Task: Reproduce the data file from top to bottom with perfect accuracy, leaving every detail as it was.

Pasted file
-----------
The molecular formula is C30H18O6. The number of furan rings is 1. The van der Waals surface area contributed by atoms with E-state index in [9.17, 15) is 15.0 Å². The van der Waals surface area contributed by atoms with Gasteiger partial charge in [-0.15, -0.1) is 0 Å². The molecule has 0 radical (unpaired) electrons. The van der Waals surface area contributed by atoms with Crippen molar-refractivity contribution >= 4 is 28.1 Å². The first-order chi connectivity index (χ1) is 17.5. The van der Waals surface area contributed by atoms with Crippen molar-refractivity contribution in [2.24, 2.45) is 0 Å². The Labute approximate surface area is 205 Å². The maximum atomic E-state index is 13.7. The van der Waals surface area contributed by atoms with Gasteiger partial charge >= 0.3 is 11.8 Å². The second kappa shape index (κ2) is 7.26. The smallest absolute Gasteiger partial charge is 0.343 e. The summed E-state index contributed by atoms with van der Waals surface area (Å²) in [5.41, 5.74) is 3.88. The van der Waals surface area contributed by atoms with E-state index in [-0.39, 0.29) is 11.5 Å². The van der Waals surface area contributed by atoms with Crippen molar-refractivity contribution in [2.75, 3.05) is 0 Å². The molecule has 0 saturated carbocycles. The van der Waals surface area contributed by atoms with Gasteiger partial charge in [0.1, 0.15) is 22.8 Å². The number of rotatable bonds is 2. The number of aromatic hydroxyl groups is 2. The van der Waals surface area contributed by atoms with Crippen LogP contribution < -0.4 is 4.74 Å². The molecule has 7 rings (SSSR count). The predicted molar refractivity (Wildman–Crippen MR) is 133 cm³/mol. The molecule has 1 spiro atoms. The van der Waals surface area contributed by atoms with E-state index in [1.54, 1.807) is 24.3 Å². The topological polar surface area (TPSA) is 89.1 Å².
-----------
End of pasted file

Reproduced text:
The molecular formula is C30H18O6. The number of furan rings is 1. The van der Waals surface area contributed by atoms with E-state index in [9.17, 15) is 15.0 Å². The van der Waals surface area contributed by atoms with Gasteiger partial charge in [-0.15, -0.1) is 0 Å². The molecule has 0 radical (unpaired) electrons. The van der Waals surface area contributed by atoms with Crippen molar-refractivity contribution >= 4 is 28.1 Å². The first-order chi connectivity index (χ1) is 17.5. The van der Waals surface area contributed by atoms with Crippen molar-refractivity contribution in [2.24, 2.45) is 0 Å². The Labute approximate surface area is 205 Å². The maximum atomic E-state index is 13.7. The van der Waals surface area contributed by atoms with Gasteiger partial charge >= 0.3 is 11.8 Å². The second kappa shape index (κ2) is 7.26. The smallest absolute Gasteiger partial charge is 0.343 e. The summed E-state index contributed by atoms with van der Waals surface area (Å²) in [5.41, 5.74) is 3.88. The van der Waals surface area contributed by atoms with E-state index in [-0.39, 0.29) is 11.5 Å². The van der Waals surface area contributed by atoms with Crippen molar-refractivity contribution in [2.75, 3.05) is 0 Å². The molecule has 0 saturated carbocycles. The van der Waals surface area contributed by atoms with Gasteiger partial charge in [0.1, 0.15) is 22.8 Å². The number of rotatable bonds is 2. The number of aromatic hydroxyl groups is 2. The van der Waals surface area contributed by atoms with Crippen LogP contribution < -0.4 is 4.74 Å². The molecule has 7 rings (SSSR count). The predicted molar refractivity (Wildman–Crippen MR) is 133 cm³/mol. The molecule has 1 spiro atoms. The van der Waals surface area contributed by atoms with E-state index in [1.54, 1.807) is 24.3 Å². The topological polar surface area (TPSA) is 89.1 Å².